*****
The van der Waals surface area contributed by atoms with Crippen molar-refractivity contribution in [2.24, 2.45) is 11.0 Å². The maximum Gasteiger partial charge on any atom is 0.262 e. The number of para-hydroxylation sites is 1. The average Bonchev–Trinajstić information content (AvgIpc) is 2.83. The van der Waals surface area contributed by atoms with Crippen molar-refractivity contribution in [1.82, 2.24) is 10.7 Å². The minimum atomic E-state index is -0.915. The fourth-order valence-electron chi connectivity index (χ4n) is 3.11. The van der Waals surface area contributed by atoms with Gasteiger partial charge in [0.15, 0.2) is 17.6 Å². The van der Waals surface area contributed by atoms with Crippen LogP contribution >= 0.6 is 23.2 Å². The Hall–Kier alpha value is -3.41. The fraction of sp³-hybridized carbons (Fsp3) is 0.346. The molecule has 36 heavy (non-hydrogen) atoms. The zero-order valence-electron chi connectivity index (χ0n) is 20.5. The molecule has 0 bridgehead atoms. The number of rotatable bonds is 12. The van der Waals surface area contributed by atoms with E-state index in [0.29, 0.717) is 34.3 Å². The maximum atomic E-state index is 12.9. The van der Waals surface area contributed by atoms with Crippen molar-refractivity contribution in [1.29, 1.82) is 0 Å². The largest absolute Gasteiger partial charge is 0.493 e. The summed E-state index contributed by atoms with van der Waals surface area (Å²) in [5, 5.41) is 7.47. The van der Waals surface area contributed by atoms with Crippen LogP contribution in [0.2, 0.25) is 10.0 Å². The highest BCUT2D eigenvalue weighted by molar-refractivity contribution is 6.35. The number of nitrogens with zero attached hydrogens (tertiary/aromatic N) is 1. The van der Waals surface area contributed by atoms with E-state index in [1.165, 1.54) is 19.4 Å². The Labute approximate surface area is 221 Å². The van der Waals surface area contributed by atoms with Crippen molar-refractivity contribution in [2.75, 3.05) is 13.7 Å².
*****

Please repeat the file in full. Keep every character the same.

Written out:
The van der Waals surface area contributed by atoms with Crippen molar-refractivity contribution in [2.24, 2.45) is 11.0 Å². The maximum Gasteiger partial charge on any atom is 0.262 e. The number of para-hydroxylation sites is 1. The average Bonchev–Trinajstić information content (AvgIpc) is 2.83. The van der Waals surface area contributed by atoms with Crippen molar-refractivity contribution in [1.82, 2.24) is 10.7 Å². The minimum atomic E-state index is -0.915. The fourth-order valence-electron chi connectivity index (χ4n) is 3.11. The van der Waals surface area contributed by atoms with Gasteiger partial charge in [0.15, 0.2) is 17.6 Å². The van der Waals surface area contributed by atoms with Crippen LogP contribution >= 0.6 is 23.2 Å². The Hall–Kier alpha value is -3.41. The fraction of sp³-hybridized carbons (Fsp3) is 0.346. The molecule has 36 heavy (non-hydrogen) atoms. The zero-order valence-electron chi connectivity index (χ0n) is 20.5. The molecule has 0 bridgehead atoms. The number of rotatable bonds is 12. The van der Waals surface area contributed by atoms with E-state index in [0.29, 0.717) is 34.3 Å². The maximum atomic E-state index is 12.9. The van der Waals surface area contributed by atoms with Crippen molar-refractivity contribution in [1.29, 1.82) is 0 Å². The largest absolute Gasteiger partial charge is 0.493 e. The summed E-state index contributed by atoms with van der Waals surface area (Å²) in [5, 5.41) is 7.47. The van der Waals surface area contributed by atoms with Crippen LogP contribution in [0.2, 0.25) is 10.0 Å². The highest BCUT2D eigenvalue weighted by molar-refractivity contribution is 6.35. The number of nitrogens with zero attached hydrogens (tertiary/aromatic N) is 1. The van der Waals surface area contributed by atoms with E-state index in [1.165, 1.54) is 19.4 Å². The Labute approximate surface area is 221 Å². The van der Waals surface area contributed by atoms with Crippen molar-refractivity contribution in [2.75, 3.05) is 13.7 Å².